“I am she that liveth and was dead,
I am alive forevermore
and have the keys of Hell and death.”
I get chills every time I hear that tagline. It’s a downright crime that many horror fans might not know where its from and might not have even seen this early 1990s Italian horror film. The film in question is Dark Waters, from writer/director Mariano Baino and its one of the best horror movies you’ve never heard of.
After a chilling intro in which a church on a remote island is flooded and a priest is impaled on a cross, the story moves forward twenty years and into the present. Elizabeth travels from London to the island to investigate her late father’s donations to the nuns who run the church. What she uncovers is a terrifying secret about the women of the convent that stretches back to her forgotten childhood on the island and involves an aquatic demon that lies captive beneath the church as long as the fragments of a stone amulet remain separated.
I discovered this movie back in 2005, thanks to a great DVD release by the now defunct No Shame Films. I’ve revisited it several times because there is so much to discover each time and so, so much to love. Especially charming is the simplicity of it. Baino and his crew were clearly working with very little money, but they managed to make the most of their resources by using minimal locations, tight shots, and an abundance of shadows. Like Phantasm and Suspiria, it’s often so effective because it’s just so damn weird! The guy with the black eyes eating a freshly caught fish, the blind artist who meticulously captures events both prophetic and historical, and the nuns flagellating themselves in the caves below the church are bizarrely iconic sequences that contribute to the mood.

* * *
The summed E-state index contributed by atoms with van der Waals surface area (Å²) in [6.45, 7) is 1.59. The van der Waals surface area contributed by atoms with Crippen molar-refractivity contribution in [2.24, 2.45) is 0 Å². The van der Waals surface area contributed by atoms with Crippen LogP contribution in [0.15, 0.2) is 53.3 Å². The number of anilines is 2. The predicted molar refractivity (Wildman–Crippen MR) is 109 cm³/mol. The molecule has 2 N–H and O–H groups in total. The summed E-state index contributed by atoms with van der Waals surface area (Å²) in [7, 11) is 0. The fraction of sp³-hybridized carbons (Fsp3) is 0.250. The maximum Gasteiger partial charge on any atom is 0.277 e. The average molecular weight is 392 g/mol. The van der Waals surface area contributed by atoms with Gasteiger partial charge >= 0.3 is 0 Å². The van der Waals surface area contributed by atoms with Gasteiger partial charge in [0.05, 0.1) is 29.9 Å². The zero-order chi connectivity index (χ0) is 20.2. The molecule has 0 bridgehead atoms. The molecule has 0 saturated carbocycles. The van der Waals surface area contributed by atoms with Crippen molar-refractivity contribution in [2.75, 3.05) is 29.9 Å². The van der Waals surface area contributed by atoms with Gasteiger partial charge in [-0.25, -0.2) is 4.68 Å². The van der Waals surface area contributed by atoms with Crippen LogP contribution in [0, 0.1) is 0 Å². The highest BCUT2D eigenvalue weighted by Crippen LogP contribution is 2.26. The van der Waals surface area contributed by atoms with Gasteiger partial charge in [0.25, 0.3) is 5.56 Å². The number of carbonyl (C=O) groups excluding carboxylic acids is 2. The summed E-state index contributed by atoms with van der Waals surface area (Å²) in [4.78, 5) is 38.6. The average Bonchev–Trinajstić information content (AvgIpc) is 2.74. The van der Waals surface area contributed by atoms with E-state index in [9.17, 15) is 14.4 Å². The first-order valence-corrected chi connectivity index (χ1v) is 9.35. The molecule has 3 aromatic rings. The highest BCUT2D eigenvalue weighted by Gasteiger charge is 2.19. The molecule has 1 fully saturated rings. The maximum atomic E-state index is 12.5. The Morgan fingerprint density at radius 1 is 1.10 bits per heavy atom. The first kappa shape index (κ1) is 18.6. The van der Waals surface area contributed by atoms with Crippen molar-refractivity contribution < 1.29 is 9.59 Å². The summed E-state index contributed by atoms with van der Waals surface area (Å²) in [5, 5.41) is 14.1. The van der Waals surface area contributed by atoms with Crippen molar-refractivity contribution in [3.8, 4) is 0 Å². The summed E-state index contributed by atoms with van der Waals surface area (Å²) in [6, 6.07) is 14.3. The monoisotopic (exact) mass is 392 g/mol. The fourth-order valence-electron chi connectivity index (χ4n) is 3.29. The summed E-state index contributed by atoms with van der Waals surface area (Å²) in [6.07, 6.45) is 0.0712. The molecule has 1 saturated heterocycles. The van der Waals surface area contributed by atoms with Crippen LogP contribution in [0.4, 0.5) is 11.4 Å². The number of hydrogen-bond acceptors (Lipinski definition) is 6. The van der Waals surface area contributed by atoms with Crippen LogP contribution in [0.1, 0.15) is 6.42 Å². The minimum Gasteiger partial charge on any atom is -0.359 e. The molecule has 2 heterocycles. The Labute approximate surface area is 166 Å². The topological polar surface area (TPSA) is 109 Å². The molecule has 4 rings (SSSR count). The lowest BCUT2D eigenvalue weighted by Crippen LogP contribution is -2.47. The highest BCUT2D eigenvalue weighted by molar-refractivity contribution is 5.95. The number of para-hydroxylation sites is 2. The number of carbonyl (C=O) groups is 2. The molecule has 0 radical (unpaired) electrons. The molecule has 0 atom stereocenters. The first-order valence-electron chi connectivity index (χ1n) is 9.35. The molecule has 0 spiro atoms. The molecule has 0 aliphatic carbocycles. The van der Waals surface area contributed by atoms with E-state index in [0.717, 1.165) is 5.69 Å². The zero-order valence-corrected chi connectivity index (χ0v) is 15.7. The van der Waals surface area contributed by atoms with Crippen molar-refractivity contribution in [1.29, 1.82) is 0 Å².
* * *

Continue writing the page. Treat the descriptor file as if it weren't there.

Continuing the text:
And what a mood it is! The old church and the heavy use of shadow make the movie feel right at home alongside gory Gothic classics made infamous by the team at Hammer Films, while the seemingly illogical sequences and Lovecraftian overtones put Baino in a class with forerunners Lucio Fulci and Lamberto Bava. It’s hard to watch this film and not find something cool to look at and experience.
From a storytelling standpoint, it admittedly drags a little in the second act, but overall, it’s a worthy addition to the canon of Italian horror films, which were unfortunately losing much of their audience by this time. Dark Waters came out nearly twenty years ago and while it experienced a brief revival when No Shame released it, it wasn’t quite the rediscovery that I feel it deserved. Baino’s influences are evident, but there is a fierce originality here, showcased mainly by the perversion of religion and his unique take on the mythos of H.P. Lovecraft.